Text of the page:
The Vote

TheVoteSince The Vote has been dumped for 2014 it is completely unsurprising that the experts on the panel for this month include two comedians from TV3’s Jono and Ben at Ten.  I’m not sure if the reason they’re on the show is because they’re young enough, without actually being teenagers, to qualify as having an authoritative voice on the subject or because the show they appear on, which could loosely fall into the current affairs category, rates nearly double what The Vote usually does and their presence may draw across their fans.


Today’s world is full of opportunities for Kiwi teens, but with opportunities come risks.  Two New Zealanders – Lorde and Lydia Ko – have topped Time Magazine’s 2013 list of the world’s most influential teenagers.  But back home, the Roast Busters story has called into question whether our teens are really coping with the pressures of modern life.

This month, two teams led by Duncan Garner and Guyon Espiner will argue the moot ‘Teenagers have never had it so good’ in TV3’s national debate programme The Vote, screening at 8.30pm next Wednesday night.  Broadcaster and lawyer, Linda Clark is again the referee, charged with keeping the debaters in line and on topic. Continue reading »

VoteThis is bound to be a heated debate with two very passionate groups of people.  I expect there’ll be a whole heap of yelling each other down.  At the end of it, mining will go ahead anyway.

New Zealand faces a stark choice on its path to prosperity. Do we protect our 100% Pure brand and ride the wave of a global clean-tech revolution? Or do we back a growing energy industry that will create jobs, raise wages and keep some of our best and brightest from seeking a better life across the Tasman? Is it clean, green or black gold?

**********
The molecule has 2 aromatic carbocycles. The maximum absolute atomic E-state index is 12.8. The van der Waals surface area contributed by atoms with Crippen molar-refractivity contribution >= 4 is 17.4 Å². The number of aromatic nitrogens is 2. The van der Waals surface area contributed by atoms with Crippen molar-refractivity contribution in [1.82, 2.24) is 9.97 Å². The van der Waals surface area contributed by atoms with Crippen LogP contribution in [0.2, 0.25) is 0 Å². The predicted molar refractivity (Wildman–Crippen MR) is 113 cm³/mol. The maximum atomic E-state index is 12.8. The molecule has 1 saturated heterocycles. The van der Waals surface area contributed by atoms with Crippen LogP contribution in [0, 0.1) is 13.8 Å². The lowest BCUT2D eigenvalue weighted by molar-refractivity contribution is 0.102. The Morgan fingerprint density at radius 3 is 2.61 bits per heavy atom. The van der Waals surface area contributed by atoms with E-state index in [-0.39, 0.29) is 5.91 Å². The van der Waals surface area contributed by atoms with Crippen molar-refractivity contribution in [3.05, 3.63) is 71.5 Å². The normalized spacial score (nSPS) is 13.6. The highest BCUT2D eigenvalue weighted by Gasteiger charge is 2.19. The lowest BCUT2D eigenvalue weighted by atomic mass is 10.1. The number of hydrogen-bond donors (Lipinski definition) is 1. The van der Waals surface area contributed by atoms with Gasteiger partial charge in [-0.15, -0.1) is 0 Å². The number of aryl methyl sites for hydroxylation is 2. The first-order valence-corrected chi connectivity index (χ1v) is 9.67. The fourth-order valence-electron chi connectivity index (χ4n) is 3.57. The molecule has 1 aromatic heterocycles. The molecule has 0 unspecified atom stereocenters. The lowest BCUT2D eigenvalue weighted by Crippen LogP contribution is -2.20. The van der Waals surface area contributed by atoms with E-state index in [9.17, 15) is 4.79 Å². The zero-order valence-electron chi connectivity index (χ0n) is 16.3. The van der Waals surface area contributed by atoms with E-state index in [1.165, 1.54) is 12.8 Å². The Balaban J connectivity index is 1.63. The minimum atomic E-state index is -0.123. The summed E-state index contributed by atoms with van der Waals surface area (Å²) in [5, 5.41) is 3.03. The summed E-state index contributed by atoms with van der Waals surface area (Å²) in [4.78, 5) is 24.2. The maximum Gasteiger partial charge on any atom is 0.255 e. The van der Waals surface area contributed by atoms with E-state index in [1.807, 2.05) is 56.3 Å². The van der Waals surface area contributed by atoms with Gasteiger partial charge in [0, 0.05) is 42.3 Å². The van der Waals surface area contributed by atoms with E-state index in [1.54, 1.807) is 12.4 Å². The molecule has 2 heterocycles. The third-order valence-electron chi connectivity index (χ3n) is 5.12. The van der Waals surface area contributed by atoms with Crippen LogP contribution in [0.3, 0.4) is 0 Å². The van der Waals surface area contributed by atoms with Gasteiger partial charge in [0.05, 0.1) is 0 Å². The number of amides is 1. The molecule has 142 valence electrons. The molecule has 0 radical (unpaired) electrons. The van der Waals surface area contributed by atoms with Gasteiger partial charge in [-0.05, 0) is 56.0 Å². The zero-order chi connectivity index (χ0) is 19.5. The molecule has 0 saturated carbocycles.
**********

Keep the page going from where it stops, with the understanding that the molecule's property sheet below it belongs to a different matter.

On November 6, The Vote asks whether New Zealand needs to ‘drill baby drill!’ Two teams led by Duncan Garner and Guyon Espiner will argue the moot ‘New Zealand needs more mining’ in TV3’s national debate programme, screening at 8.30pm Wednesday 6 November.  Broadcaster and lawyer, Linda Clark is referee, charged with keeping the debaters in line and on topic. Continue reading »

TheVoteThe Vote, the monthly “competitive current affairs” program that runs every four weeks as part of Third Degree, has been given the chop.

With dismal ratings and sensational themes, the only people surprised at the axe being swung at TV3’s The Vote were those involved in making it.

With Third Degree returning in 2014, this will mean there will be an additional 10 episodes of current affairs dedicated to local stories.

TheVoteThe topic for the next episode of TV3’s The Vote is out and the moot is “Are New Zealanders losing their trust in the Police”?

Two days ago statistics were released that revealed the New Zealand crime rate was at an all time low.  3rd Degree has spent a lot of time focusing on cases that are more than 2 decades old and while there may or may not be be cases to answer there, the idiots that have drawn ire more recently have actually been caught and bought to justice.  The Kim Dotcom and Tuhoe cases were exceptional and certainly not the norm and most of us would never be found in similar circumstances.

I’d say Guyon has this one in the bag.

The police are our thin blue line – keeping us safe and enforcing the law. But do we still have confidence that they’re on our side and playing fair? This month, The Vote asks whether New Zealanders are losing faith in the police force. Continue reading »

TheVoteAs someone who has been openly critical of TV3’s 3rd Degree and The Vote, it was somewhat nice to see that last night’s approach was a little different.  Having people vote on either the government or opposition position on the reported housing crisis (aka first home buyers should be able to afford to buy houses in up-market suburbs) was a much better way to do it, however the results are still unscientific and meaningless.

It was, however, the highest rating episode of The Vote to date and the second highest episode other than debut if you don’t include the David Bain episode.

Viewers voted that the Opposition offers the best solutions to New Zealand’s housing crisis during national debate programme The Vote, which screened tonight on TV3.